By Keegan Hamilton
By Albert Samaha
By Village Voice staff
By Tessa Stuart
By Albert Samaha
By Steve Weinstein
By Devon Maloney
By Tessa Stuart
So here's something different: The big uniform-related news at the baseball season's outset comes not from the design studio or the marketing department but from the manager's office, where Devil Ray skipper Hal McRae has instituted a style code. McRae, apparently not enamored of the footie-pajama pants style currently favored by so many big leaguers, is requiring his players to cuff their pants a minimum of four inches above their ankles, exposing at least a modicum of the underlying stirrups. Some may scoff (Devil Ray catcher John Flaherty has opined, "Instead of one or two guys looking like idiots, now we'll all look like idiots"), but Uni Watch salutes the long-overdue move. With the commissioner's office rumored to be considering a similar rule league-wide, McRae may go down as the man who rescued baseball hosiery from obscurity.
Meanwhile, in more garden-variety developments:
The Angels have undergone a complete visual overhaul, and it's a good one. That silly winged logo is gone, replaced by an updated version of the club's old halo-topped A, and the contrast sleeves have been supplanted by more traditional jerseys (with "Anaheim" embroidered on the road grays for the first time, a move that no doubt pleases the local chamber of commerce), plus an alternate home vest. And in a posthumous nod to former owner Gene Autry, whose favorite color was red, the team's primary hue has changed from blue to crimson.
Lots of interesting little changes for the Indians. First, they've added some nice silver accents to their jersey graphics. Next, no more red undershirts, belts, or stirrups at homethey're now blue, and the home shoes have gone from red to black, all of which matches the team's road look. Most interestingly, they've added an alternate home vest and cap, the latter of which features a new scriptIlogothe Tribe's first headwear since 1985 not to feature the controversial Chief Wahoo. A sudden burst of political correctness? More like a calculated merchandising move, explains Indian VP Jayne Churchmack: "[It's] for fans who aren't interested in wearing Chief Wahoo." Ah, there's nothing like cultural sensitivity, especially when it generates a new revenue stream.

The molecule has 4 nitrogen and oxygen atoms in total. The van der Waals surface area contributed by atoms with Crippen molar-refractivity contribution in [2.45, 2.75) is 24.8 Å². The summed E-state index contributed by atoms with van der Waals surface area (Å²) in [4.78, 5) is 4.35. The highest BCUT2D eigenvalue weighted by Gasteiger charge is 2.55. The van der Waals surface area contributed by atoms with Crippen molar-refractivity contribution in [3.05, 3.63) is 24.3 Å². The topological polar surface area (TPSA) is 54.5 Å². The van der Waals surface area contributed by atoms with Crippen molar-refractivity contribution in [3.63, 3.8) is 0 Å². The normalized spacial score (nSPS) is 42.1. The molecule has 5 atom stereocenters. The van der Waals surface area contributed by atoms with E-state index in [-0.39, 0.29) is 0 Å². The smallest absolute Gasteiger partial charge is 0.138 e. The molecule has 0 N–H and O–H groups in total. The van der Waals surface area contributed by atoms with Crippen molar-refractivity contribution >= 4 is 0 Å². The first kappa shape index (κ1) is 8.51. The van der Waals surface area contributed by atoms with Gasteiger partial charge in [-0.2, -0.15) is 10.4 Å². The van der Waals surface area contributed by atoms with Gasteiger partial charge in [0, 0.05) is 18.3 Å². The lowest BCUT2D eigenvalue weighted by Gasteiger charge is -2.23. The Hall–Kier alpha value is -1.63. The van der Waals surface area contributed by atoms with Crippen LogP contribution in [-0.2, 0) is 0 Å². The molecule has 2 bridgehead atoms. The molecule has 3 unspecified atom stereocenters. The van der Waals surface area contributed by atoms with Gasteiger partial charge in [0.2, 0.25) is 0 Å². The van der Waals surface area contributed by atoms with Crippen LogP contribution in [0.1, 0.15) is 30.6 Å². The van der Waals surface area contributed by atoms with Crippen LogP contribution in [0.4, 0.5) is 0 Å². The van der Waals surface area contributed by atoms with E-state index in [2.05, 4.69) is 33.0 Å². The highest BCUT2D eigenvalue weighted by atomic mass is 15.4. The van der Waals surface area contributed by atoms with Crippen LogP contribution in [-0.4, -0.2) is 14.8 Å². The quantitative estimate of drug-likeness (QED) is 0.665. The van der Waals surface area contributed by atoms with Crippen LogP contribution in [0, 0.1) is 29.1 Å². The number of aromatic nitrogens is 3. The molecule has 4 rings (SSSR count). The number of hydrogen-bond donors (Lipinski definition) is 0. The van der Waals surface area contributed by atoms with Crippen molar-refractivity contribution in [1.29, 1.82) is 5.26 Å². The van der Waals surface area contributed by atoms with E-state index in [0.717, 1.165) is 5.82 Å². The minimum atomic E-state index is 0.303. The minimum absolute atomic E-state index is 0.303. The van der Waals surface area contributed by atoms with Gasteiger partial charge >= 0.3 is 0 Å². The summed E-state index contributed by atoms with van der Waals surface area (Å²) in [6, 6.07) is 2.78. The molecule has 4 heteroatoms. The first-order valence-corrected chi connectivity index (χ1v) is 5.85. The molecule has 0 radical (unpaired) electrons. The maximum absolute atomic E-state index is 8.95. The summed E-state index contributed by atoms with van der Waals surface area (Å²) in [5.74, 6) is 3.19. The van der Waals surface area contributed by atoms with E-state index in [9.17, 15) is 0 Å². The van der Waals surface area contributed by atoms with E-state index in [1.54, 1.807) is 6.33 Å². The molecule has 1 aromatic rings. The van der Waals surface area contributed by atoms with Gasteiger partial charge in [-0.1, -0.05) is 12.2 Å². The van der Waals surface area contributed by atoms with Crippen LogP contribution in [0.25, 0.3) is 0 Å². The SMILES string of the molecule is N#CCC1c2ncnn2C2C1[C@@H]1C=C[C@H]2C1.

The Royals are the latest team to embrace black, adding a black drop shadow to all their jersey graphics, an alternate black jersey, and an alternate black cap. More notably, they've also switched their gray road jerseys to vests. This move, when combined with the new Cleveland and Anaheim vests, plus the other teams that had already gone sleeveless, makes 2002 baseball's most vest-intensive season ever, which Uni Watch counts as a good thing.
If you've got a gripe with the umpires, you'll no longer be able to yell, "C'mon, Blue!" because that color has been excised from the umps' outfits, ending a 120-year tradition. After last year's experiment with cream-colored shirts drew criticism from pitchers, who complained that the shirts were the same color as the ball and therefore made it hard to discern line drives hit back to the mound, umps are now wearing gray polo shirts with a hint of olivesimilar to their trousers.
Baseball's post-9-11 display of patriotism is carrying over from last fall, but in a more muted fashion. American flag patches will be worn on dugout jackets instead of jerseys, and caps will carry the flag only on Memorial Day and the Fourth of July.
The mania for commemorative sleeve patches is getting a bit ridiculouslike, do the Rockies really need a 10th-anniversary patch?but most of the patch designs themselves are pretty sharp. This year's crop celebrates the usual assortment of team anniversaries (the Mets' 40th, the Mariners' 25th), ballpark milestones (Dodger Stadium's 40th anniversary, Riverfront Stadium's final season), and special events (an All-Star Game patch for this year's hosts, the Brewers). And in a particularly heartening development, the Twins have resurrected their excellent patch depicting the cities of Minneapolis and St. Paul shaking hands across the Mississippi River, a design not seen on Twin sleeves since 1986. Not bad for a team that wouldn't even exist today if the owners' contraction plan had gone through. Take that, Bud Selig!